It’s one of those non-reversible rules of life that says, not everyone who wears a turban is a great rhythm & blues singer, but every rhythm & blues singer who wears a turban is great. Eddie Kirkland, sometimes known as Eddie Kirk is a great blues singer, guitarist and harp player and he wears a turban with sartorial splendor.
Not only that, he’s made some incredible records for the likes of King, Volt, Fortune, Modern/R.P.M., Tru-Sound and LuPine. He was shot in the head. He rocked like a crazy man. Now I shall tell you his story.
Eddie Kirkland was born in Kingston, Jamaica in 1923 and raised in Dothan, Alabama. He learned to play guitar and harmonica. In 1935 he ran away from home, jumping on a truck that carried the Silas Green Show as a stowaway:
“Back then I had a little act, I put the harmonica inside my mouth and beat the “hambone” at the same time”, this way he got his first job in showbiz, at $20 a week (“that was big money back then, five shows a day”). He joined the Army during World War II and was given a dishonorable discharge for smacking an officer. He headed for Detroit where his mother had settled and got a job working at the Ford plant and began sniffing around for ways to make it in music. He also trained as a boxer around this period, and influenced greatly by Lightnin’ Hopkins developed his own guitar style. He mostly played local bars and house parties, sometimes with Eddie Burns, and it was on the house party circuit that he first encountered John Lee Hooker. Kirkland was one of the few guitarists who could second Hooker’s unique style. Since Hooker kept to no regular meter he would drive other musicians nuts and made most of his recordings solo. Kirkland however was able to lock into to Hooker’s unusual sense of timing, and as heard on these early discs for Modern we hear Kirkland’s finger picking anticipate Hooker’s every move. Key To The Highway and It Hurts Me So (the latter with a cheesy horror movie organ chord dubbed onto the master tape) were recorded in Detroit in ’52. The same session produced two sides with Eddie singing and Hooker in support– It’s Time For Lovin’ To Be Done and That’s All Right which saw release on Modern’s RPM subsidiary under the name Little Eddie Kirkland. He toured the south with Hooker, and played up and down Detroit’s Hasting Street.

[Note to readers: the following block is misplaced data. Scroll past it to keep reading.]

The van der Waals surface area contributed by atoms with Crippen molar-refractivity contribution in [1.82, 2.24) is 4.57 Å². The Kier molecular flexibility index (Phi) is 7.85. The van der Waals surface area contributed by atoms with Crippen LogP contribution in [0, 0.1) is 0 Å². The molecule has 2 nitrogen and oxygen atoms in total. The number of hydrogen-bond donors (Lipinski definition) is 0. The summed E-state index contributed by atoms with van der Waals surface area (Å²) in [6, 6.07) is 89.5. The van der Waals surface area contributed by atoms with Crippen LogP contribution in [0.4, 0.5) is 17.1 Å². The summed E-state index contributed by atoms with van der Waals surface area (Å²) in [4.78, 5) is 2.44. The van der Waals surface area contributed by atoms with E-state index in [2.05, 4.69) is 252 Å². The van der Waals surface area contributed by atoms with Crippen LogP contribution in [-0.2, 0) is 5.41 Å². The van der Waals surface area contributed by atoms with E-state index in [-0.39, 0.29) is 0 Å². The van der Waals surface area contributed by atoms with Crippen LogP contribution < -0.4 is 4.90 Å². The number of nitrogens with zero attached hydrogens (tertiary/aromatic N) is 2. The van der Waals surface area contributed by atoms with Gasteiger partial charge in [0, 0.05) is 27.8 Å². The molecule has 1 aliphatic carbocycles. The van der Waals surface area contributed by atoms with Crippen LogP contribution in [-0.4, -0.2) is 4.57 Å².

In 1953 Eddie Kirkland cut some excellent blues sides for King– No Shoes, Please Don’t Think I’m Nosey, Mistreated Woman and It’s Time For My Lovin’ To Be Done, at this point he had developed his own unique and exciting style, sounding like no one else. No Shoes is particularly excellent, here’s an alternate take.
Eddie’s next release wasn’t until 1959 when he recorded this monstrous version of I Must’ve Done Something Wrong b/w I Need You Baby for Jack and Devora Brown’s Fortune Records, one of the coolest labels of all time. Elmore James would record the tune for Fire in New York the following year but Kirkland claims to have written it. You might remember the Yardbirds version from their first LP. Eddie Kirkland’s original version didn’t sell and today could you trade a mint copy for a decent car. It is one of the rawest, nastiest sounding records ever recorded. He also appeared on an Andre Williams Fortune disc but can’t remember which one, only that it wasn’t Bacon Fat.